Locked up for the holidays

HOLIDAY BEHIND BARS: Serving sentences for crimes, inmates at the Osceola County jail will spend Christmas day behind bars. Forgotten Man Ministries will host a Christmas service and jail administration will serve pizza and pop to treat inmates special for the holidays. (Courtesy photo)
HOLIDAY BEHIND BARS: Serving sentences for crimes, inmates at the Osceola County jail will spend Christmas day behind bars. Forgotten Man Ministries will host a Christmas service and jail administration will serve pizza and pop to treat inmates special for the holidays. (Courtesy photo)

Ministry holds Christmas service for inmates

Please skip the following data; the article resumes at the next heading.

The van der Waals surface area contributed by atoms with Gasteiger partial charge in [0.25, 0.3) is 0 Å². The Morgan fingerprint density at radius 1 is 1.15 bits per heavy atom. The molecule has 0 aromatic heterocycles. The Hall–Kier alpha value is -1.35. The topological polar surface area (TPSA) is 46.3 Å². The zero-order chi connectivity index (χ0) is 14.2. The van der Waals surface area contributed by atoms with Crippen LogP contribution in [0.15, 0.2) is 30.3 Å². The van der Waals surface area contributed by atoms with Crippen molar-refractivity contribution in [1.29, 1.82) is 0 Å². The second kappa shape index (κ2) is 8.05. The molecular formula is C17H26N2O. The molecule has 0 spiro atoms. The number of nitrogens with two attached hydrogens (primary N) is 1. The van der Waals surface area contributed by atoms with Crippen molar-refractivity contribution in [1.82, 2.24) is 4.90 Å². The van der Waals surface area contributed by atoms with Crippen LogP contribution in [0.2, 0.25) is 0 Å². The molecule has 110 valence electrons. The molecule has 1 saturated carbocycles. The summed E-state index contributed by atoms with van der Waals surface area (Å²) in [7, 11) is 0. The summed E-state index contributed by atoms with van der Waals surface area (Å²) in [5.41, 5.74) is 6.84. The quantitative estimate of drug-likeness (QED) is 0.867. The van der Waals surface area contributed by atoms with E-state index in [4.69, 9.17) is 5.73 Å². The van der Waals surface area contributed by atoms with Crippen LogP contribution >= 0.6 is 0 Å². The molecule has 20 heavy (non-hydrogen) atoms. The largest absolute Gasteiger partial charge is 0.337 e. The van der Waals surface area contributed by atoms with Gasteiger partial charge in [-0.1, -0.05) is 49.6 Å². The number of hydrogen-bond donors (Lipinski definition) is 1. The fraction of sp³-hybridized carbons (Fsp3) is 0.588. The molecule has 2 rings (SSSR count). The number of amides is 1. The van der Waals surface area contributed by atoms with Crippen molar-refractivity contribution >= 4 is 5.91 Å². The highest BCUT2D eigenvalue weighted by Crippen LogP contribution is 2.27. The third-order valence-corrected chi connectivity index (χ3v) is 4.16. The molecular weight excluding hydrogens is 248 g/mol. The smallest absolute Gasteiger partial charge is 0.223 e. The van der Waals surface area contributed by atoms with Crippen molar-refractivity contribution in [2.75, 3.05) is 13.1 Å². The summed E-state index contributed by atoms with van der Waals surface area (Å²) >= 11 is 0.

OSCEOLA COUNTY — As wrapping paper flies, special meals are shared and local families embrace the joy of Christmas, holiday traditions won’t be as typical for a group of individuals kept separated from those they love. Inmates at the Osceola County jail will spend Christmas day — and every other day until their sentence ends — behind bars, serving sentences for crimes from unlawful entry to criminal sexual conduct. While being isolated from the outside world is part of incarceration, the added pressure of not spending time with family during the holiday season fosters self-reflection among inmates. For some, the season sparks a desire to change for the better, said Brent Prichard, chaplain of Osceola County’s prison outreach organization, Forgotten Man Ministries. “If they have a family, being seperated from loved ones is hard for them,” Prichard said. “They’ve possibly lost a job, so they’re concerned about getting another job when they get out. They know they’ve made a mistake and they’re not quite sure how to correct that. We do the best we can to encourage them and pray for them.” Osceola County jail administrator Russ Wayne said though Dec. 25 is hard, the days leading up to the holiday are even more challenging for inmates and their families. “We see more emotions this time of year than any other time,” he said. “During the visitation on the weekends, you’ll see more families come up. Usually, one or two families will visit. Around the holidays, there is a lot more visitation activity.” The jail does not employ counselors for the inmates, but relies on Forgotten Man Ministries to help those struggling emotionally. “They’re here four days a week, walking the floors, doing Bible studies and talking with inmates,” Wayne said. “A lot of the guys strike up a relationship with them.” Though Dec. 25 will be “just another day” in confinement for the inmates, the jail staff and ministry will help the group get through the holiday with a Christmas service and party on Dec. 23. “For the last 10 years, we’ve been giving them pizza and pop so they get a little special treat on that day,” Wayne said. “We try to treat them decent because we know it’s a hard time for them. We get a lot of thank-yous for the pizza and pop.” Along with a special meal, Forgotten Man Ministries will host a Christmas service at the jail and give inmates Christmas care packages. The service is optional, but many inmates choose to attend. “Normally about 90 percent of the (inmates) will go to the service,” said Osceola County Sgt. Mark Hamilton. “It’s a Christmas service, so they sing Christmas songs and (learn) the real meaning of Christmas, not just handing gifts out to people.” As inmates hear the Christmas message, they also will get a dose of encouragement by hearing first-hand success stories. “We’ll have a couple people come in and share what Christmas means to them and how the Lord’s been working in their lives,” Prichard said. “Sometimes we have people who have been in (jail) and have gotten out. They share how their lives have been changed and that helps (inmates) realize it’s possible to turn their lives around.” Though families aren’t allowed to send anything to inmates, Forgotten Man Ministries supplies cards and the jail supplies two stamps for inmates to send Christmas cards to their families. The ministry, which includes nearly 20 volunteers who visit the jail each week to share the message of salvation through Jesus Christ with inmates, has been allowed into 37 county jails in Michigan. “Whether we can get in depends on the sheriff and jail administration,” Prichard said. “So we’re very thankful for Sheriff Crawford and Lietenant Russ Wayne.” The ministry also counsels inmates on an individual basis and works to connect them to a church when they get out of jail. “These people go in and are going to get back out,” Prichard said. “If we can help them in some way, then with God’s help, they can change their life around.” The Osceola County jail can house as many as 77 inmates who stay for no more than a year. Currently, 62 men and six women are lodged in the jail. If an inmate is set to get out after Christmas, Wayne will push to let them out early. “I try to keep the count very low for the Christmas holiday,” Wayne said. “If somebody is getting out in between Christmas and New Years, I’ll get with the probation department or the judge and see if we can (arrange their release) on Christmas eve, so they’re home for the holiday.” Along with the inmates, many jail staff members also want to be home with their families. “A lot of staff want to take the time off,” Wayne said. “If there are staff who will cover it, they can get the time off. If not, some people are forced to come in.” Hamilton, who has grown children living in other cities, volunteers each year to work on Christmas day. He said those with children and the female inmates often feel the most remorse on the holiday. “They get a little depressed sometimes, especially the ones who have kids,” Hamilton said. “They say, ‘I want to be home with my kids,’ and we say, ‘Well, you should have thought of that beforehand.’” Though being on either side of the bars in the jail is not the most desireable place to be around the holidays, Prichard said the ministry team is motivated by a desire to help inmates through the holiday and impact their lives. “We have some success stories where guys have gotten out, turned their lives around, found a job and stayed on the right track,” Prichard said. “That’s what keeps us going.”